Much of the more than $666,000 raised for East Baton Rouge Parish School Board elections this year is being spent on three races that voters will settle Saturday.
Spending is on track to surpass the last School Board election in 2010. Just like then, this election pits candidates backed by business leaders seeking to change public education against candidates, most of them incumbents, opposing that effort.
The latest campaign finance reports, turned in by Nov. 26, cover fundraising and spending through Nov. 16. This latest report is the last one required before Saturday’s election. Some candidates have continued to file special reports, required when candidates receive large donations, in the case of the School Board, of $1,000 or more, or spend $200 or more.
Six incumbents have already cruised to re-election, producing a 3-3 split between board members supported and board members opposed by local business interests.
Districts 1, 5 and 8, which all had multiple candidates qualify, were unable to produce a winner Nov. 4. Business leaders are likely to get at least a 5-4 split based on the candidates still left on the ballot. That majority could grow to a supermajority of 6-3, depending upon the outcome in District 5.
Baton Rouge businessman Lane Grigsby continues to lead in contributions, with $359,700, or about 54 percent, of all giving this election. That’s personal giving by Grigbsy as well as checks written by his family members, top executives at his company, Cajun Industries, as well as money contributed by those employed at the education political action committee he founded earlier this year, Better Schools for Better Futures.
In addition to contributions to candidates, Better Schools has spent more than $166,000 so far to promote the candidates it has endorsed, particularly the three who are on Saturday’s ballot: Mark Bellue, District 1; Evelyn Ware-Jackson, District 5; and Chris Bailey, District 8.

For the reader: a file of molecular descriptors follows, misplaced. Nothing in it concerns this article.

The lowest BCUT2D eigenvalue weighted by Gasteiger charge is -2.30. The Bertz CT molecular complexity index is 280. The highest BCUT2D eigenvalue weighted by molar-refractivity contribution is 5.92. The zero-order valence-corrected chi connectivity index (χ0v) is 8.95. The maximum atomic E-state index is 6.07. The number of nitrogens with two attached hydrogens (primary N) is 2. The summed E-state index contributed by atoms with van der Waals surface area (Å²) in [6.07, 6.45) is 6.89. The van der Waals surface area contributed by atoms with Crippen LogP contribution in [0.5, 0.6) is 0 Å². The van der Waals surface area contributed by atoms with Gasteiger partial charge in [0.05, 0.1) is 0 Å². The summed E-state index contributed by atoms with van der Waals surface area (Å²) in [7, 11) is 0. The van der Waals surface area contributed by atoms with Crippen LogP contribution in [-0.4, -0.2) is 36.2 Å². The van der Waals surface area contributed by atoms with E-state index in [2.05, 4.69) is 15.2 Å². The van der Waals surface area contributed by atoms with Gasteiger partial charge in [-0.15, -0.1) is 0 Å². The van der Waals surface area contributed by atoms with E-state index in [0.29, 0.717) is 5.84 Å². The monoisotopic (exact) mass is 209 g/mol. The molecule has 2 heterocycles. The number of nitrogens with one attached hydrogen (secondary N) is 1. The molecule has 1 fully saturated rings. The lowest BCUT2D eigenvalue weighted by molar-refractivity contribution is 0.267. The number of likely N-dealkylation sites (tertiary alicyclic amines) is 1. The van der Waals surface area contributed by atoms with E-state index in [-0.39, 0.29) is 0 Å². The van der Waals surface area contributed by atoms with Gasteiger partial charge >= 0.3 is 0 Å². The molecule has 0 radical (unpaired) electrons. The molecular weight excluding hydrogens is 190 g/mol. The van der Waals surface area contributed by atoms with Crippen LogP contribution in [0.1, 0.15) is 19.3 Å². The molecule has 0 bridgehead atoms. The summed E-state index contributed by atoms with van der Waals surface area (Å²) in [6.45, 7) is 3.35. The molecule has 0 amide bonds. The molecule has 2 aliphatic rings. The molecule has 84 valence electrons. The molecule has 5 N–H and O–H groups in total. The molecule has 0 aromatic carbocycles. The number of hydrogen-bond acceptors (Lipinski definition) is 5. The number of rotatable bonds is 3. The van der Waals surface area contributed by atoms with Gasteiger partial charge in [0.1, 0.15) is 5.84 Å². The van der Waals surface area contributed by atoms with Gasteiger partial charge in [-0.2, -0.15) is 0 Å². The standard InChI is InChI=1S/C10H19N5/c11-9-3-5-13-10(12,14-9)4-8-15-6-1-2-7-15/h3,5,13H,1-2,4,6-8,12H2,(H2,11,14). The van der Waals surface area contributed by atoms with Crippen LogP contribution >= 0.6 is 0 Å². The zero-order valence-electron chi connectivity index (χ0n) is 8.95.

The next-biggest donor is billionaire and former New York City Mayor Mike Bloomberg, who has reported giving $102,500 so far, almost all of that to another new PAC called Improve Our Schools. It has reported $12,135 in direct spending on the elections.
The Baton Rouge Area Chamber’s political arm, FuturePAC, is next in overall spending, contributing $47,500 to a total of eight candidates so far. FuturePAC also is spending directly on the elections, though it has yet to break out how much.
The pro-charter school, pro-Common Core parent group Stand for Children is next, contributing $12,500 to five candidates. Like FuturePAC, Stand for Children is paying for its own political advertising but has yet to detail that spending.
These groups and their supporters account for at least 80 percent of campaign contributions so far this election.
The three candidates in Saturday’s election who are backed by business leaders have raised more than $154,000, according to the most recent reports. That’s almost double all their opponents combined.
The biggest gap is in the District 5 race, where Evelyn Ware-Jackson is seeking a second term against Jerry Arbour, who is seeking a third term. Ware-Jackson has raised more than $70,000 and she still had nearly $48,000 left over at last count. Arbour, by contrast, has raised less than $11,000 and had nearly $7,000 left in his bank account.
The race with the most spending is District 8, where the candidates have spent $59,000, about $20,000 more than the reported spending on the District 5 race. Bailey still had more than $18,000 left to spend, compared with $1,000 that incumbent Connie Bernard reported.
In the District 1 race, Bellue has at least $6,300 for the final campaign push. His opponent, Jennifer Andrews, reported having only $2 left.
While heavily outspent, the opponents of these business leaders have had a few big donors, with teacher unions leading the way.
The Louisiana Federation of Teachers’ political action committee gave a total of $8,000 to seven School Board candidates. The only business-backed candidate it contributed to was District 7 incumbent Barbara Freiberg, who received $500 and is also supported by FuturePAC and Grigsby.
The PAC of its rival union, the Louisiana Association of Educators, has reported giving a total of $3,750 to four candidates.
Baton Rouge businessman Carranza “C.J.” Guidry gave $7,000 to five candidates opposed by business interests. Rover Janitorial Services, where Guidry is an officer, gave District 5 challenger Patty Merrick, who came in fourth on Nov. 4, a total of $4,200 in cash and in-kind contributions. Guidry in 2011 came within a vote of winning a marketing contract with the school system.